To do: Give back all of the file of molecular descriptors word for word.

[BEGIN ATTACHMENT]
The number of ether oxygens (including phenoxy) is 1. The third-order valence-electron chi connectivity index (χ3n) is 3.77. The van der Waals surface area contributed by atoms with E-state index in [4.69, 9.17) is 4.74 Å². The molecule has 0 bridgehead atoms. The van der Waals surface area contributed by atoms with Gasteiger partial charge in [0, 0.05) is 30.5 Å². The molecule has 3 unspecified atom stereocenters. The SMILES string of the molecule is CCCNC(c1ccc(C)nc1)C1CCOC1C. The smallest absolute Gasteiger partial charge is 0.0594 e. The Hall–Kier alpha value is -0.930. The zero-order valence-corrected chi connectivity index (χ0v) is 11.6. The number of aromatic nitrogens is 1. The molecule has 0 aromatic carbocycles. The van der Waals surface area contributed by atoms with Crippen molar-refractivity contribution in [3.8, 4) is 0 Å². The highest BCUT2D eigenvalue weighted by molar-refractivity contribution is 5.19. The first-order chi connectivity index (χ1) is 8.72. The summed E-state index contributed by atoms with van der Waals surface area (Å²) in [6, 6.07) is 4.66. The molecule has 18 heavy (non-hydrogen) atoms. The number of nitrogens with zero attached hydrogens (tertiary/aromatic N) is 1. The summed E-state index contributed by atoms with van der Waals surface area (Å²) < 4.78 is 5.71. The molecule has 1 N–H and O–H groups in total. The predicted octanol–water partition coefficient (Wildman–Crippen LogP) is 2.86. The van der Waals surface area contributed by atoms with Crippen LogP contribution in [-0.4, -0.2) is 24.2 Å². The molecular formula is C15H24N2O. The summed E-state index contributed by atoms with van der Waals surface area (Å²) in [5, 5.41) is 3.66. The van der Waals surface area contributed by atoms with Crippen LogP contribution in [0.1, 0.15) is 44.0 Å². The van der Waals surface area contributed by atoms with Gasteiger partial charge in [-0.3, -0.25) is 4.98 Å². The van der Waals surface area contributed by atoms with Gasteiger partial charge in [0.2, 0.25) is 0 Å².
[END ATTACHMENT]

The number of ether oxygens (including phenoxy) is 1. The third-order valence-electron chi connectivity index (χ3n) is 3.77. The van der Waals surface area contributed by atoms with E-state index in [4.69, 9.17) is 4.74 Å². The molecule has 0 bridgehead atoms. The van der Waals surface area contributed by atoms with Gasteiger partial charge in [0, 0.05) is 30.5 Å². The molecule has 3 unspecified atom stereocenters. The SMILES string of the molecule is CCCNC(c1ccc(C)nc1)C1CCOC1C. The smallest absolute Gasteiger partial charge is 0.0594 e. The Hall–Kier alpha value is -0.930. The zero-order valence-corrected chi connectivity index (χ0v) is 11.6. The number of aromatic nitrogens is 1. The molecule has 0 aromatic carbocycles. The van der Waals surface area contributed by atoms with Crippen molar-refractivity contribution in [3.8, 4) is 0 Å². The highest BCUT2D eigenvalue weighted by molar-refractivity contribution is 5.19. The first-order chi connectivity index (χ1) is 8.72. The summed E-state index contributed by atoms with van der Waals surface area (Å²) in [6, 6.07) is 4.66. The molecule has 18 heavy (non-hydrogen) atoms. The number of nitrogens with zero attached hydrogens (tertiary/aromatic N) is 1. The summed E-state index contributed by atoms with van der Waals surface area (Å²) < 4.78 is 5.71. The molecule has 1 N–H and O–H groups in total. The predicted octanol–water partition coefficient (Wildman–Crippen LogP) is 2.86. The van der Waals surface area contributed by atoms with Crippen LogP contribution in [-0.4, -0.2) is 24.2 Å². The molecular formula is C15H24N2O. The summed E-state index contributed by atoms with van der Waals surface area (Å²) in [5, 5.41) is 3.66. The van der Waals surface area contributed by atoms with Crippen LogP contribution in [0.1, 0.15) is 44.0 Å². The van der Waals surface area contributed by atoms with Gasteiger partial charge in [-0.3, -0.25) is 4.98 Å². The van der Waals surface area contributed by atoms with Gasteiger partial charge in [0.2, 0.25) is 0 Å².